There was this article in the Indian Express yesterday by Mihir Sharma which basically says liberals don’t have to feel guilty about not supporting Mayawati for PM because Mayawati and the BSP don’t have a “programme”. That desire for a new, revolutionary “programme” sounds Stalinist to me. But more than that, it is revealing about the picture of the good Indian liberal that the author has. The good Indian liberal seems to be completely unaware of the five letter word, Caste; s/he does not appreciate what untouchability means for millions, what the monopoly over the power structure by upper castes means for the ‘majority of the oppressed’ (Bahujan). This good liberal sounds like a foreign-educated babalog who is not very different from someone we have met before.
But wait, I don’t have to continue this rant because in the same morning’s HT, Ashutosh Varshney had what could be an excellent rejoinder to the Mihir Sharma piece:
Poverty is not just a low-income category in India. For most poor people, it comes with the denial of human dignity. The largest proportion of the poor in India has historically come from the Dalits, OBCs and adivasis, groups that have customarily suffered humiliation and discrimination in a vertical Hindu social order. Being treated badly is not the same as being poor, and that’s why the politics of poverty has taken the form of the politics of dignity. To describe its political thrust, every lower caste party has always used some version of the term ‘samman ki raajniti’. (In the US, when issues like this arose with respect to the African Americans, it was called the politics of civil rights.) [Read the full article.]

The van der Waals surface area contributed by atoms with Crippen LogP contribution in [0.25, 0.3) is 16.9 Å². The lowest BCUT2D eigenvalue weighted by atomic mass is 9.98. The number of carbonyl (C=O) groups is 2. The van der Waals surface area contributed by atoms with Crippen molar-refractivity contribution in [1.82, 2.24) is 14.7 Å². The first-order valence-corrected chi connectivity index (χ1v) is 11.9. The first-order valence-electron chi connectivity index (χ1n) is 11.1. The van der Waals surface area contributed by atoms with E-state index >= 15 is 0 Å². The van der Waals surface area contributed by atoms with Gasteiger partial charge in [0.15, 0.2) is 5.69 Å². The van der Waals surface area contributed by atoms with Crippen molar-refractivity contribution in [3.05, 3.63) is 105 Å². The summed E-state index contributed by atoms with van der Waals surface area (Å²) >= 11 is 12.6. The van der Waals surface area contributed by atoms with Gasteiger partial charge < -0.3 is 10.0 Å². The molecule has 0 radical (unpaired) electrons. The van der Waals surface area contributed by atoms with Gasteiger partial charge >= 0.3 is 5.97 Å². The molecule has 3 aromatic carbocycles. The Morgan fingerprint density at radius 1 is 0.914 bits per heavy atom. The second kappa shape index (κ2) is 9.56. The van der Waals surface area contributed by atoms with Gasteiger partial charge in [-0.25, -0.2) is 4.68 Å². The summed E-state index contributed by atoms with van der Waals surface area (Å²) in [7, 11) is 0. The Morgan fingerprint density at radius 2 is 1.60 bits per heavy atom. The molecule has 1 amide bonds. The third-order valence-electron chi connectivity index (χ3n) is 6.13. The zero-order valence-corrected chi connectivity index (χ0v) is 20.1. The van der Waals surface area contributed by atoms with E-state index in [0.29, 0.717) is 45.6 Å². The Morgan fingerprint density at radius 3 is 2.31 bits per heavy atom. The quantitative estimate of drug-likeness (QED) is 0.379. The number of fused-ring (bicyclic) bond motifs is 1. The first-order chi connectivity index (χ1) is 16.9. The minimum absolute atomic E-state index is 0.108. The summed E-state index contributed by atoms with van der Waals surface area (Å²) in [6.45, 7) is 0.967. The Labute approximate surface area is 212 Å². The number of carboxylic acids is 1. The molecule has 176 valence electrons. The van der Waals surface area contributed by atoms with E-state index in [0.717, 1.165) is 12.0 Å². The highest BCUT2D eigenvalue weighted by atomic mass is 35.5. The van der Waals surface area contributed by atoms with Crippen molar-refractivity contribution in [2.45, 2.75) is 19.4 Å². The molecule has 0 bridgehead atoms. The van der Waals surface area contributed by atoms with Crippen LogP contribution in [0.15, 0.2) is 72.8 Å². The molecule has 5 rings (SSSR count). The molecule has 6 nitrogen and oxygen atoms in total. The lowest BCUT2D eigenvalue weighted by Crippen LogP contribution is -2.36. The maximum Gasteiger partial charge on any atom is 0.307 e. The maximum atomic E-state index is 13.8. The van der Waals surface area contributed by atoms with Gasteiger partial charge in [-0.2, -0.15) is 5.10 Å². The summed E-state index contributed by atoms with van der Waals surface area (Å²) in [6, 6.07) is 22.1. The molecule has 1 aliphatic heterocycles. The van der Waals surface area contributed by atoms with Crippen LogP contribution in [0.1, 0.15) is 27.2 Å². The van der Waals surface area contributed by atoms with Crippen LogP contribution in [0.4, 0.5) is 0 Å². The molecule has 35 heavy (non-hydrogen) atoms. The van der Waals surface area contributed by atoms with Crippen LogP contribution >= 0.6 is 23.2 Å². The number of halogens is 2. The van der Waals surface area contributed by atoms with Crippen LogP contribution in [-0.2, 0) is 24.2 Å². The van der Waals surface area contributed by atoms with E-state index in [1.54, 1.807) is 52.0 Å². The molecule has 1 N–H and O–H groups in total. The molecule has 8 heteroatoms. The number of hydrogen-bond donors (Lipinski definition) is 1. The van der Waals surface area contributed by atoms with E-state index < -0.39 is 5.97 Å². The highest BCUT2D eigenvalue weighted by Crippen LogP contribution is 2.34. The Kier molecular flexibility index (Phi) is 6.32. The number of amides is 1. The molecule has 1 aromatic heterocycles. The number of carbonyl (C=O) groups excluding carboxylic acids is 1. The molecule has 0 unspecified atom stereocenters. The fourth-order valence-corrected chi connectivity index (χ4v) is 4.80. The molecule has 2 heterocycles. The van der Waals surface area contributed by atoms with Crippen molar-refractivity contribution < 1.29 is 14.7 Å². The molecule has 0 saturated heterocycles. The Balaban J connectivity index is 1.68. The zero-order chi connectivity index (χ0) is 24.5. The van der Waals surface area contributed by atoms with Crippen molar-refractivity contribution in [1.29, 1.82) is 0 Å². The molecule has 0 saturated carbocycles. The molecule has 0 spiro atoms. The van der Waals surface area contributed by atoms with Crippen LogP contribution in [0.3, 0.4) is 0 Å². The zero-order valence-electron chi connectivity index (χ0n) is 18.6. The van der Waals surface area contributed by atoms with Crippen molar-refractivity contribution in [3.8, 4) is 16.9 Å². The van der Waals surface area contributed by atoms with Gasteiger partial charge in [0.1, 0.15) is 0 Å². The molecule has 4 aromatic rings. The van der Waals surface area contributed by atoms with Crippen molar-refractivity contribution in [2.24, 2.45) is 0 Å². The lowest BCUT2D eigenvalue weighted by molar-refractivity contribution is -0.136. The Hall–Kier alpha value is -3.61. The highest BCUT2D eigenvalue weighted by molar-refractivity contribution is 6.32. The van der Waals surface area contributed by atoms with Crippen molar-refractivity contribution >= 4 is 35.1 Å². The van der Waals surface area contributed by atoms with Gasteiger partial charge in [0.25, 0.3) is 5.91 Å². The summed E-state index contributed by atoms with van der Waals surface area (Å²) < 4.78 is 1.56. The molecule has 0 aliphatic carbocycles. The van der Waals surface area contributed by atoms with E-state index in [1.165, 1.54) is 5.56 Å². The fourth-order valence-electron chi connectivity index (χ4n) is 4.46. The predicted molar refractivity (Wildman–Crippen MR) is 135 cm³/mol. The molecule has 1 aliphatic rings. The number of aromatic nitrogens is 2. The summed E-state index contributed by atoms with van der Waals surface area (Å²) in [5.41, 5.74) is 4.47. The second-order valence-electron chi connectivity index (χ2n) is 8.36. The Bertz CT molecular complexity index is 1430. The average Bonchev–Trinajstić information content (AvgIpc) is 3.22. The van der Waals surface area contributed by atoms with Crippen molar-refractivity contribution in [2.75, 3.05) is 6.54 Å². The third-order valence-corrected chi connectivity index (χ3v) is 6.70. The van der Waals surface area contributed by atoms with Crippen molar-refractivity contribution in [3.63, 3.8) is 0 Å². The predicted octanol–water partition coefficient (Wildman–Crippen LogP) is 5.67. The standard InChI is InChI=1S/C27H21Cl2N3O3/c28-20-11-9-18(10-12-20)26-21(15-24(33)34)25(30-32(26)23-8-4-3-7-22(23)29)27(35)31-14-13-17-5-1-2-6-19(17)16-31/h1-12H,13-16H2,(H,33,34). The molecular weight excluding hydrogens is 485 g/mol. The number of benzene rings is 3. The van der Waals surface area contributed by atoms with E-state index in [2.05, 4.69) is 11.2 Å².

That is the central programme of the BSP, so to speak, and the Indian Express liberal can’t appreciate it because s/he’s not experienced it. The loss is entirely his.